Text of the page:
Bradley Joyce

Bradley Joyce

Bradley is the founder of Velocis, a web & mobile app development studio, and LAUNCH DFW, a media company that support & promotes tech entrepreneurship throughout North Texas. Sold 2 apps to The Next Web.

LinkedIn: https://www.linkedin.com/in/bradleyjoyce
Twitter: http://twitter.com/bradleyjoyce
Dallas, TX
Member since March 11, 2015
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Succeeded, failed, and in the trenches again. Sold 2 apps to The Next Web. 100% Hustle. Quote_down
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Credentials None
Education
Cal Poly - SLO , BS , Aerospace Engineering

I am a(n):

Entrepreneur

Companies I've founded or co-founded:
Companies I work or worked for:
Achievements (products built, personal awards won):

I've had a major role in building:

UseQwitter.com, ReadyFlight.com, ModelRevolt.com, uchilla.com, StudentSuccess.co, SocialyzerHQ.com, SkyriseApp.com, HipPocket.com, VisagePayroll.com and more.

If you're an entrepreneur or corporate innovator, why?

I love to create new things!

What's most frustrating and rewarding about entrepreneurship/innovation?

The most frustrating thing about entrepreneurship is never being able to move as fast as you want to move. Whether it's lack of resources or waiting on other people, it seems things always move slower than I'd like.

The most rewarding thing in my experience has been people expressing gratitude for being able to use the products/services I've created. Hearing "thank you" is powerful motivation to continue building.

What's the No. 1 mistake entrepreneurs/innovators make?

The mistake that I see many founders making over and over again is spending too much time building product and not enough time selling product. It's very easy to fall into the trap of thinking that "if I just add this one additional feature everyone will start buying." Even if you're a non-technical founder, it's still easy to find/pay someone to build product for you. Convincing someone to actually pay you to use it is much harder and much more difficult to sustain. This is actually one of the reasons that Socialyzer failed. Now with Skyrise, we've actually closed our first contract before the product is even finished.

What are the top three lessons you've learned as an entrepreneur?

I came up with a list of 5 things a while back and the list still holds true today...

1. Building a product is the easy part

Creating something from scratch on the web is an accomplishment in and of itself. Many people in the world don’t have the drive or willingness to learn to be able to do it. However, the reality is that this is the easiest part of doing an internet startup. It’s much harder to raise money, acquire customers and even just survive long enough to reach any level of success.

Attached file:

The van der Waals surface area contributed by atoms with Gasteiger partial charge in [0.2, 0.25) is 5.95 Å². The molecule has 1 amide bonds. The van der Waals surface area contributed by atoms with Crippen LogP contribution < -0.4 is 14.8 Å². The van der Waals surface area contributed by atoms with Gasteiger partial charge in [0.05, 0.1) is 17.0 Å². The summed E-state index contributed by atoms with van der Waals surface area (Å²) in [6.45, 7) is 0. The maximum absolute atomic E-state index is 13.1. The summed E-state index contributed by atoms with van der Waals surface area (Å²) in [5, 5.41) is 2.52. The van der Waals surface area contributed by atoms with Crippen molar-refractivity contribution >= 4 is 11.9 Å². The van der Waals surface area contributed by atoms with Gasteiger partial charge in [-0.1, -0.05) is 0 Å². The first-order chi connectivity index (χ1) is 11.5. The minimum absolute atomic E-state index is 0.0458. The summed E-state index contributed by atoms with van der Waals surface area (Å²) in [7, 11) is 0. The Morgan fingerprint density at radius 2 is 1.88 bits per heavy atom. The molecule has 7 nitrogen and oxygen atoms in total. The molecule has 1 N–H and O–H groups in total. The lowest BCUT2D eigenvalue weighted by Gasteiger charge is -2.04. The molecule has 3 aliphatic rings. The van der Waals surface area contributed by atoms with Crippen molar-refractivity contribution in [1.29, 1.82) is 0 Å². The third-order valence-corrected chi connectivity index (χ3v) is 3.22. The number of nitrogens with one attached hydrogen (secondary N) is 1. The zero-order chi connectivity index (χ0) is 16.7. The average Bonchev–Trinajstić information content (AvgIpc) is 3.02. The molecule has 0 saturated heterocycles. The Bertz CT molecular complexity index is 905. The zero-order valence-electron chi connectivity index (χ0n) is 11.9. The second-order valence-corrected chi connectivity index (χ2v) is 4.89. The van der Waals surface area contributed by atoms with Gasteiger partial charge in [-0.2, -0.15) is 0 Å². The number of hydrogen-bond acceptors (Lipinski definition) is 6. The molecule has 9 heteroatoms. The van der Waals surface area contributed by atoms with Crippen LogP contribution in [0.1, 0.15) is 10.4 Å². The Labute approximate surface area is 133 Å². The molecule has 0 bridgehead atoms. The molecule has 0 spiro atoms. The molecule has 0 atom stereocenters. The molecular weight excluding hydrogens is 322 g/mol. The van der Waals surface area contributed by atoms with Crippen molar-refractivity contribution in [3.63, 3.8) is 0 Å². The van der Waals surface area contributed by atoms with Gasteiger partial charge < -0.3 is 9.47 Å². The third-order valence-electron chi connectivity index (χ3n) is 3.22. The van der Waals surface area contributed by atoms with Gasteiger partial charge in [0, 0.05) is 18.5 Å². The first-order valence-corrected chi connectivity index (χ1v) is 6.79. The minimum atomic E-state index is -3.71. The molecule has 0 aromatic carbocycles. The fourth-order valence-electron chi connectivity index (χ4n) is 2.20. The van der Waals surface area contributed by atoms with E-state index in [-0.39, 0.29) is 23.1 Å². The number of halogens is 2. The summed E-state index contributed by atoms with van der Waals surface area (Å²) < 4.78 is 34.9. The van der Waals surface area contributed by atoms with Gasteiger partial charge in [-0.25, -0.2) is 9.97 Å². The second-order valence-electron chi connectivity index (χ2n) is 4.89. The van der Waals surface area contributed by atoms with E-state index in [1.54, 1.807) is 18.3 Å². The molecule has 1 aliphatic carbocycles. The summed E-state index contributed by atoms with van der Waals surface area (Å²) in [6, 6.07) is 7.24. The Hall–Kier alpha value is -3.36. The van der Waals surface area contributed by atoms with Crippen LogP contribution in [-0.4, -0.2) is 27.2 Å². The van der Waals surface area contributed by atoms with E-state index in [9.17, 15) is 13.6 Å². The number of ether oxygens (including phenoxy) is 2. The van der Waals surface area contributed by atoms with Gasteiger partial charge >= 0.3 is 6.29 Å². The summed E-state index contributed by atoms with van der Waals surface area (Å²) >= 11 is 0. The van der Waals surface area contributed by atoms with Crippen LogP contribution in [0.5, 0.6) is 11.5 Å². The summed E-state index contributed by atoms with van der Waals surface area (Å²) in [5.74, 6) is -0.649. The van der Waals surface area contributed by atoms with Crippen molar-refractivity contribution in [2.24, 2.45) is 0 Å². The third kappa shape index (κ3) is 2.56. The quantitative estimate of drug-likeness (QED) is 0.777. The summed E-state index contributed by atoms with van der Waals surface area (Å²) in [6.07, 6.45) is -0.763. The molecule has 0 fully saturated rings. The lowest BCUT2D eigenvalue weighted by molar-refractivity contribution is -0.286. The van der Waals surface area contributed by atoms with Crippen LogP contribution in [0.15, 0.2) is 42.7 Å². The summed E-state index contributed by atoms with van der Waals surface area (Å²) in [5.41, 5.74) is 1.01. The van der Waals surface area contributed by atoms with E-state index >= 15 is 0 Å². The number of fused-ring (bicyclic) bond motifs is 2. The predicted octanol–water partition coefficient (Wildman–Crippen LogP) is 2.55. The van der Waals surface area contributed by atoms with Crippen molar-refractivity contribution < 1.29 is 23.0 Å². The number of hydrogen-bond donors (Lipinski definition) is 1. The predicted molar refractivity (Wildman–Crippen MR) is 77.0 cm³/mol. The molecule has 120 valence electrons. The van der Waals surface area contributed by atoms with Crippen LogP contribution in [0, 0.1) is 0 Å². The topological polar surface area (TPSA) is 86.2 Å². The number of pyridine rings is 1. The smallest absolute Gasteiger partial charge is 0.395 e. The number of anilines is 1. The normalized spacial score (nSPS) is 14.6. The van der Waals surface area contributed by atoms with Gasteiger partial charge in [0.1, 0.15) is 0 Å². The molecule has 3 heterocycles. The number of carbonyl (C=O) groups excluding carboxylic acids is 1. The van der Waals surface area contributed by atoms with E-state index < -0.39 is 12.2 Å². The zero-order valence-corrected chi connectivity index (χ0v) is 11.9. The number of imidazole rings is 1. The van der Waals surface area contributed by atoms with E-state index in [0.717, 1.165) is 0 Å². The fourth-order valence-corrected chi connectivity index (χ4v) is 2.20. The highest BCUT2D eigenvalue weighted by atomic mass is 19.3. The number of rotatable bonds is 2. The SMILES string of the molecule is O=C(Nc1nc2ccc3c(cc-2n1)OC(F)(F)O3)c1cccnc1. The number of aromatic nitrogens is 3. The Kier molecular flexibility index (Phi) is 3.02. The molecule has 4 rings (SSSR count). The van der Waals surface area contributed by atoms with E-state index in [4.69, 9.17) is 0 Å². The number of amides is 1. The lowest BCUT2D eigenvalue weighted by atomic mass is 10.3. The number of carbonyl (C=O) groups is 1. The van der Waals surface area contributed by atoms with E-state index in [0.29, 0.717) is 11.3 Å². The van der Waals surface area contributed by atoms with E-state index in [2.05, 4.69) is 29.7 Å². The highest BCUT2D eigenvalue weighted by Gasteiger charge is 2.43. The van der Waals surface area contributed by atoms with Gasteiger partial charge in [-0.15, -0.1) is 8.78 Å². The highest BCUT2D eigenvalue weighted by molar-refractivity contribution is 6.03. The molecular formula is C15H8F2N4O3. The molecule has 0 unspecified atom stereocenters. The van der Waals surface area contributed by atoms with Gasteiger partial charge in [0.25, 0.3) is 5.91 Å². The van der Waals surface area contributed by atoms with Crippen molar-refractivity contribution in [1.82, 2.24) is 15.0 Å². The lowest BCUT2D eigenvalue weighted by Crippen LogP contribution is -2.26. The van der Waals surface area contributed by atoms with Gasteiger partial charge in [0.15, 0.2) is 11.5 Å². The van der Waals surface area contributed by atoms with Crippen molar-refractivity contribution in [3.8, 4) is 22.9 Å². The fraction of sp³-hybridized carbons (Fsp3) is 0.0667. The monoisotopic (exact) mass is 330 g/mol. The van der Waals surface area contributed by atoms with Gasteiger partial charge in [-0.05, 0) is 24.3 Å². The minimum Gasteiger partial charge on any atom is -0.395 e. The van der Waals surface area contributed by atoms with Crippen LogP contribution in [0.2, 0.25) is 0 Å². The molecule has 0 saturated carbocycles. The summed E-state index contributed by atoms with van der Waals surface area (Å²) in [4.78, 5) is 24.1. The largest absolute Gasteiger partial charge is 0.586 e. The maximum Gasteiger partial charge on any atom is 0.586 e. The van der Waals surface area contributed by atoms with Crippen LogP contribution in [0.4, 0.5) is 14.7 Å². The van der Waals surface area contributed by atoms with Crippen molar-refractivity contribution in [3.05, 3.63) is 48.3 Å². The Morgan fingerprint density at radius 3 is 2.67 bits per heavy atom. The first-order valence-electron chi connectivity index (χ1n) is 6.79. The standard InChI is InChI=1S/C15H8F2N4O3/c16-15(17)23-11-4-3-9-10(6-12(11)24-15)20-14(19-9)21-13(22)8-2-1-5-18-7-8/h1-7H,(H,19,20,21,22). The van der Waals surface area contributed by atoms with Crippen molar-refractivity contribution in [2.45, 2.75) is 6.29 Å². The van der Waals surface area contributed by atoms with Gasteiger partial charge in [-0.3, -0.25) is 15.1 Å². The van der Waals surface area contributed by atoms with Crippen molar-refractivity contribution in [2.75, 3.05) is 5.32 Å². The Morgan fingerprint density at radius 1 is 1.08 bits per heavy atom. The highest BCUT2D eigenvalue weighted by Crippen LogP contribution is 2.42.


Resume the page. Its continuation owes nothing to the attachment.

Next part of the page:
2. No one will help you as much as you can help yourself

The world is a pretty selfish place. Most people will only help you to the extent that it benefits them in some way. If you want/expect/need help from other people outside your company, the best possible thing you can do it make it extremely easy for them to help you. Outside help cannot and will not replace all out hustle on your part.

3. Focus on traction

Going through an incubator program skewed my worldview of what was important early on in my company. We wasted a lot of time with things related to fundraising while going through Tech Wildcatters. It was all useful stuff but at the end of the day it didn’t move the needle in terms of product & customers. In my experience, traction can overcome a bad deck/presentation but a great deck/presentation has a hard time overcoming no traction.

4. Personal support is so important

This year has been filled with massive amounts of stress for me. There have been moments where I’ve been extremely depressed and close to throwing in the towel. The only reason I’ve survived is because I have amazing people in my life that let me vent and complain but still know I love what I do and encourage me to persevere. If you can’t name who that person is for you in a split second, you need to start searching.. fast. I’ll be making changes in my own life so I can be closer to these people.

5. Optimize for happiness

We all know that as entrepreneurs we’ll have to make sacrifices, and we’re willing to do it. However, it’s also really easy to get carried away and believe you must do something no matter what the costs. I’ve come to realize this is can be a very dangerous thing and has the potential to negatively affect you and those around you. Upon considering my goals both for myself and my company, I believe it is possible (and necessary) to optimize for happiness. At the end of the day, I think it will make me more productive and useful/effective for my company.

Full bio

Bradley is a laid-back guy who likes to build cool stuff on the web. He is the founder of Velocis, a web & mobile app development studio, and LAUNCH DFW, a media company that support & promotes tech entrepreneurship throughout North Texas.